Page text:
It’s time to vote for this year’s recipient of the Charles D. Lemmond Jr. Community Spirit Award.
The award, named after the former senator who passed away in 2012 to recognize a resident of the Back Mountain for his or her leadership and advancement of community spirit, was established by The Dallas Post in 2013. The first recipients were David and Judy Rimple, honored for their work with the Back Mountain Trail.
Readers of The Dallas Post will vote for the person they believe would be an appropriate recipient of this award. A ballot appears in today’s paper. Nominations must be returned to The Dallas Post by April 30.
The Charles D. Lemmond Jr. Community Spirit Award honors those who endeavor to improve the lives of Back Mountain residents through oustanding community service, public service or philanthropy and embody Senator Lemond’s commitment to doing the right thing, in the right way, for the right reason.
Charles D. Lemmond Jr. (1929-2012) called the Back Mountain home for more than 50 years. Through his constant and active involvement in a wide range of community groups, he touched many livesm gave a sense of direction and responsibity to numerous improvement projects and served as an inspiration to countless individuals.
As a soldier, solicitor, prosecutor, judge and legislator, Lemmond demonstrated a strong devotion to civic duty. His 21 years as a well-respected state Senator were marked by his standard of integrity, his pursuit of justice and his desire to do what was right for the people and the community he served.
Numerous Back Mountain organizations benefitted by Lemmond’s leadership. He was an enthusiast of the Back Mountain Memorial Library Auction and helped secure funding for the expansion of the children’s wing. As a 33rd Degree Mason, member of the Caldwell Consistory and George M. Dallas Lodge 531 and as potentate of the Nobility of Irem Shriners, he was dedicated to caring for children in need. One of his proudest legislative accomplishments was a law he authored requiring hearing screenings for newborns.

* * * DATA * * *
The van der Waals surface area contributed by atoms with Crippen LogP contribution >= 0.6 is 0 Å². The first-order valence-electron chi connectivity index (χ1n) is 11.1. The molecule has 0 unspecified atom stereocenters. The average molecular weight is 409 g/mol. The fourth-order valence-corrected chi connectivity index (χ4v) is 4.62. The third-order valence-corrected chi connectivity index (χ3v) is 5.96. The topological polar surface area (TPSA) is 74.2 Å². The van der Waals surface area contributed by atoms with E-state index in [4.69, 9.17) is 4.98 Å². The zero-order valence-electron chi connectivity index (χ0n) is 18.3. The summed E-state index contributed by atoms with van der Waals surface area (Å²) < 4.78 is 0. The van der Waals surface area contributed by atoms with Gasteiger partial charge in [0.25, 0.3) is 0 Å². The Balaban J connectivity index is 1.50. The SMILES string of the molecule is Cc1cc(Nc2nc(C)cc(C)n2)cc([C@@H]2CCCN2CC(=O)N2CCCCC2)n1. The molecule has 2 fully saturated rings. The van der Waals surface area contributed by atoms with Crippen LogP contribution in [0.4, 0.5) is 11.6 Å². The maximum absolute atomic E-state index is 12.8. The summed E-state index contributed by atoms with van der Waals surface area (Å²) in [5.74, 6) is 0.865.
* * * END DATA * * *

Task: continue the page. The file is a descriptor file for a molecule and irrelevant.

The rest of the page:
A friend of education, Lemmond supported scholarships for Dallas and Lake-Lehman High School students through his involvement with the Dallas American Legion Post 672. He was a lifetime trustee at Wyoming Seminary College Preparatory School and long-time alumni interviewer for his alma mater, Harvard University. As a member of the Penn State Wilkes-Barre Advisory Board, he worked on numerous campus improvements, including the state-of-the-art Nesbitt Library. Further acknowledgement of his commitment to learning was proven by Misericordia University in the naming of its campus performing arts center at the Lemmond Theater and by Wilkes University which awarded him an honorary Doctorate of Humane Letters.
His faith kept him active with the Dallas United Methodist Church, the Wyoming Conference of United Methodist Churches and the Back Mountain Men’s Ecumnenical Breakfast which he co-founded. For more than 30 years, Lemmond and his family hosted the Naylor/Lemmond Memorial Community Thanksgiving Dinner which brought holiday warmth and cheer to thousands of area residents. He especially enjoyed his service on the Commission on Economic Opportunity’s Board of Directors and took seriously its motto of “People Helping People.” The Salvation Army also benefitted from his good works where he was well known for his support of its annual kettle drive and was once honored as Citizen of the Year.
His impact on the quality of life of the region can also be seen through projects such as the Back Mountain Trail, the Back Mountain Recreation Facility, the Charles D. Lemmond Jr. Community Playground and safety enhancements to State Route 309, the Back Mountain’s main business corridor.
Sen. Lemmond died May 30, 2012, at the age of 83.